Trustees approve tuition freeze for Ohio undergraduates

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Board also approves three new majors

Columbus, Ohio – Tuition and mandatory fees for Ohio undergraduates enrolled at all Ohio State University campuses will be frozen for the second consecutive year, the university’s Board of Trustees decided Friday. In addition, trustees approved a freeze on graduate instructional fees.

The resolution to hold tuition and fees steady for the 2014-15 academic year aligns with the university’s commitment to affordability, said Joseph Steinmetz, provost and executive vice president.

“As a land-grant institution, Ohio State is deeply committed to academic excellence and financial accessibility. We have made a demonstrable commitment to accelerate achievement of national stature and distinction, each outcome benefitting our students and the state of Ohio,” Steinmetz said.

“The Board of Trustees ratified a resolution that will hold tuition flat for Ohio students for the second year in a row. This bold move is possible because of Ohio State’s long-term strategy to aggressively pursue excellence through multiple revenue streams,” Steinmetz said. “We continue developing innovative business strategies, reducing expenses, driving efficiencies, increasing private support, and redirecting resources to support the work of faculty and students in teaching, learning, research and innovation. At the same time, the university is committed to partnering with the state of Ohio to ensure affordability, access, and our trajectory of excellence in academic programs.”

For students on the Columbus campus, the resolution freezes the annual cost for in-state undergraduates at $10,036.80 and at $12,424.80 for graduate students. Mandatory fees, including the Recreational and Physical Activity Center, Ohio Union and COTA fees also remain unchanged.

Tuition for in-state students on regional campuses remains $7,140 for undergraduates and $11,496 for graduate students.

The board approved a 5 percent surcharge for non-resident undergraduate and most graduate students. The increase brings non-resident undergraduate tuition to $25,756.80 and graduate tuition to $30,088.80 for students on the Columbus campus.

In addition, the board approved an increase in room and board fees of 4.1 to 4.3 percent, bringing the average cost for two semesters to $10,260. The cost varies based on room type and meal plan. The board also approved an increase in student health insurance of 5.6 to 6.2 percent.

Trustees also approved selected differential instructional, clinical and other program fees and increases to specialized programs including the Executive MBA, SMB-Finance, Master of Business Operational Excellence and Master of Global Engineering Leadership programs.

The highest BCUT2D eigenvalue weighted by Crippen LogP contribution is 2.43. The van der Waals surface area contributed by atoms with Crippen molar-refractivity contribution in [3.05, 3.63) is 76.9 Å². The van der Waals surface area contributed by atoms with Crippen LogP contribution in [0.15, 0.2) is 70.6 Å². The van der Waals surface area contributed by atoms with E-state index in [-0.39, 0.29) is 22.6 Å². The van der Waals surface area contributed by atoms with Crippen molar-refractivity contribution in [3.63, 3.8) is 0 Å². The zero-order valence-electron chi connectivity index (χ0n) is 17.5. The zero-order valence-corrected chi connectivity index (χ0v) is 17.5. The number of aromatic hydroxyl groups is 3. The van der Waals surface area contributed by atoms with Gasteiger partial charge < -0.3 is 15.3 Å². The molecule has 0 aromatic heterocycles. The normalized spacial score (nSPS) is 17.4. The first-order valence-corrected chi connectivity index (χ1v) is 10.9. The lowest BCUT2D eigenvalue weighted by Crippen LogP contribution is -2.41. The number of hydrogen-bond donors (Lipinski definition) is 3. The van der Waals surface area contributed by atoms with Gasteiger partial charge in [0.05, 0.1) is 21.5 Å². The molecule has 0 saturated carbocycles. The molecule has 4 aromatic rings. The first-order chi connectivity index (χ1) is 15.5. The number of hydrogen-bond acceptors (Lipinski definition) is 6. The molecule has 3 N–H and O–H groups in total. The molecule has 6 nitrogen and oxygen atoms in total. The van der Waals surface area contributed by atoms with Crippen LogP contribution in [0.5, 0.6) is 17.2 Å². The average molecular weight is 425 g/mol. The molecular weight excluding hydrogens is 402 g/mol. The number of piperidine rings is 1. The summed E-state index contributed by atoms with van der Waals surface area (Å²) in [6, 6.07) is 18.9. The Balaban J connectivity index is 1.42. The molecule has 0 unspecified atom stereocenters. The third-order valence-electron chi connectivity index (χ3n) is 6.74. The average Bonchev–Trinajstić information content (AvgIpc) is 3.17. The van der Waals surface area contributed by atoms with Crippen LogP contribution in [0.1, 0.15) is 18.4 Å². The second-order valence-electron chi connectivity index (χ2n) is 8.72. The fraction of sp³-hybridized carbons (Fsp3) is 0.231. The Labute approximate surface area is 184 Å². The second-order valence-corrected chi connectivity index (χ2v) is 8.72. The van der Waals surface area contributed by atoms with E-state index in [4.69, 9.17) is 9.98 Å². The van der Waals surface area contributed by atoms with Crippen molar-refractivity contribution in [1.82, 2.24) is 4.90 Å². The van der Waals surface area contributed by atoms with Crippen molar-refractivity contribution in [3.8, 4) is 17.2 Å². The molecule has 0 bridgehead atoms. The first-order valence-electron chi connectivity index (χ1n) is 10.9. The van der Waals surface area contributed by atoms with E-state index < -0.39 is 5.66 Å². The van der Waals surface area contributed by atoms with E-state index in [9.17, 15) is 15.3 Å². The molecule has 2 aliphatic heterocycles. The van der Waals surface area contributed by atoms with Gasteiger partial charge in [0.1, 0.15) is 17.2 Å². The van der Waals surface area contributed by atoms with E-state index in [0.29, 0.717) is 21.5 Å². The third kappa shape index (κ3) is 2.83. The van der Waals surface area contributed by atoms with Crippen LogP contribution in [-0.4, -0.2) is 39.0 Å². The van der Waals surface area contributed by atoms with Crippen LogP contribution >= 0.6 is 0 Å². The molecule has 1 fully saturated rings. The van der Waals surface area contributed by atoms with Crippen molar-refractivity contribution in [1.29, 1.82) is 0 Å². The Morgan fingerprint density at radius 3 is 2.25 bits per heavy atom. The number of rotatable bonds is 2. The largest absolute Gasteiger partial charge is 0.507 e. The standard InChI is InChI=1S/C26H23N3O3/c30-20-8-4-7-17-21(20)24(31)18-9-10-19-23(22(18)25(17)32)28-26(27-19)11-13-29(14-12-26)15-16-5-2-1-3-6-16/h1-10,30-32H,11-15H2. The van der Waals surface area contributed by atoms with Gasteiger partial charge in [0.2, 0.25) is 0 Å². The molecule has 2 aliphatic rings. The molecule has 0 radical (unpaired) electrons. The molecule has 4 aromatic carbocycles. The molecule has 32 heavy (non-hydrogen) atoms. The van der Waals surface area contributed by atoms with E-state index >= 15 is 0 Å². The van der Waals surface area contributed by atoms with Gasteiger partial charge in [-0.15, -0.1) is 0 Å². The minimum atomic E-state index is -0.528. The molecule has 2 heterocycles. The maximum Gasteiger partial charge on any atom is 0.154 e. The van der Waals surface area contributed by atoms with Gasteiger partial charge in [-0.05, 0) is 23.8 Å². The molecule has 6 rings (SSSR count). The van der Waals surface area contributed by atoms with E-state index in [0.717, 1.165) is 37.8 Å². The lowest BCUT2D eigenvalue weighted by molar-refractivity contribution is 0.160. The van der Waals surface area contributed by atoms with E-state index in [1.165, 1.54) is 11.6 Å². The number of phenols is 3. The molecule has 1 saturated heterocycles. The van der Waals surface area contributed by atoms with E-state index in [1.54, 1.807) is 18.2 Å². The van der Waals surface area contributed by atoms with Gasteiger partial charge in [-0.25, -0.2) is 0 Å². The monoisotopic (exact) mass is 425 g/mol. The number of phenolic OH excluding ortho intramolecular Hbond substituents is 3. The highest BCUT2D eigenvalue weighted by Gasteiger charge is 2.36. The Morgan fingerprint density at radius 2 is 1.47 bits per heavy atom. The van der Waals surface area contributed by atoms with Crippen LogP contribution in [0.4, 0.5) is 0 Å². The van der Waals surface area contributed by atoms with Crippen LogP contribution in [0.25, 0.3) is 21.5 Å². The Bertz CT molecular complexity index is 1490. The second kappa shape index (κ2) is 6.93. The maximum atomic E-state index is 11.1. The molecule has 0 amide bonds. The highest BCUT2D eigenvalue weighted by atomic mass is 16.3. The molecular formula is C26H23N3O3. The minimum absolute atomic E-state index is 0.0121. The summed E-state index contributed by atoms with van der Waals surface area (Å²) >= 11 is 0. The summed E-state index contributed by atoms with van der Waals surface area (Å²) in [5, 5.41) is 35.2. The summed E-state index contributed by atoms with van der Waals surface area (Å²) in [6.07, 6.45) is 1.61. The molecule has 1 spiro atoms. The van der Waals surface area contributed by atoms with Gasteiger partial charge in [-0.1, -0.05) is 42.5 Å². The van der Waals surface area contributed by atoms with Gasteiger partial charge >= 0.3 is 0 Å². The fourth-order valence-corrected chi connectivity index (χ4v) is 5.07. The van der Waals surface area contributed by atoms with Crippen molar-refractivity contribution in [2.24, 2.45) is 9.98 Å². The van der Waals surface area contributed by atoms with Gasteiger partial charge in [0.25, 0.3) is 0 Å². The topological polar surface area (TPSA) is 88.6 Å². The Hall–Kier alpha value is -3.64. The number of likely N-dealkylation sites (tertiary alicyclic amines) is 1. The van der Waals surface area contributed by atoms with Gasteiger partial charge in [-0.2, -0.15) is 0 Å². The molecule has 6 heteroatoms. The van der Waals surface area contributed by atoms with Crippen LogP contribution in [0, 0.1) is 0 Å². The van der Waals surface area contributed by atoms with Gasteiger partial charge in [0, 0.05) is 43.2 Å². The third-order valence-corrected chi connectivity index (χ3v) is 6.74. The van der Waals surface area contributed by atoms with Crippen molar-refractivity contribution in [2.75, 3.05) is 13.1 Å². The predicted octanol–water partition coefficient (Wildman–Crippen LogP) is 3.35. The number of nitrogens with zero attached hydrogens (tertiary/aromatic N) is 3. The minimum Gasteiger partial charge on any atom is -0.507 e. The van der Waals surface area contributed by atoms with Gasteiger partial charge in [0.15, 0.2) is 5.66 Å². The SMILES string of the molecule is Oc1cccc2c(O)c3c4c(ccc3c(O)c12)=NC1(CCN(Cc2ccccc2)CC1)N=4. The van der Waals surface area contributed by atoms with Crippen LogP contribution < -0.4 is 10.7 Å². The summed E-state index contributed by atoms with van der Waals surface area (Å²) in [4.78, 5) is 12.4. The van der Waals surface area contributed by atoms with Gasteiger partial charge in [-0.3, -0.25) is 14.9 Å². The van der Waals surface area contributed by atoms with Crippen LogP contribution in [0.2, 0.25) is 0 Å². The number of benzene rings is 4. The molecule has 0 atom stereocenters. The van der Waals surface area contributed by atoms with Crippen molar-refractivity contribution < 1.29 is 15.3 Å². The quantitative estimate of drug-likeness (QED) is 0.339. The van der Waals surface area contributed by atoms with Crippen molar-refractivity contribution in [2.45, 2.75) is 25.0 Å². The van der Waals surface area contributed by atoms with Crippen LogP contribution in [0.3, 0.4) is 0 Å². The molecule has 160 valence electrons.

In other action, trustees approved a variety of personnel, fiscal and construction-related matters during the June 6 meeting:

New degrees established

Trustees approved the establishment of a Bachelor of Science in Health and Wellness Innovation in Healthcare in the College of Nursing. The new wellness-focused degree anticipates the need for jobs focused on improving health-related behaviors, advancing health literacy, and holistic health programs that prevent and manage chronic disease.

The board approved the establishment of a Master of Applied Economics in the Department of Agricultural, Environmental and Development Economics and Department of Economics. The new degree anticipates a growing need for graduates trained in technical and analytic skills to address an array of applied economic issues and problems. The two departments have a long collaborative history in graduate education. The new program is geared toward individuals seeking careers in business, banking and finance, consulting firms, government agencies, research institutions and non-governmental organizations.

Trustees also approved a proposal to establish a Doctorate of Occupational Therapy (OTD) in the School of Health and Rehabilitation Sciences, College of Medicine. The OTD program will replace the Master of Occupational Therapy degree program and will be the university’s only pathway to licensure as an occupational therapist. Development of the new program reflects the need for alignment with the accreditation standards of the American Occupational Therapy Association.

New faculty track approved

The board approved the establishment of a clinical faculty track in the College of Food, Agricultural, and Environmental Sciences. The goal of the track is to expand the breadth of student instruction by establishing a group of faculty members uniquely qualified in methodologies, field design courses and professional skills relevant to the applied disciplines served by the college. Professional practice faculty will develop and deliver practice-oriented courses and programs, be expected to play an important role in student development outside the classroom, and be expected to be engaged with stakeholders.

About The Ohio State University

The Ohio State University is a dynamic community of diverse resources, where opportunity thrives and where individuals transform themselves and the world. Founded in 1870, Ohio State is a world-class public research university and the leading comprehensive teaching and research institution in the state of Ohio. With more than 63,000 students (including 57,000 in Columbus), the Wexner Medical Center, 14 colleges, 80 centers and 175 majors, the university offers its students tremendous breadth and depth of opportunity in the liberal arts, the sciences and the professions.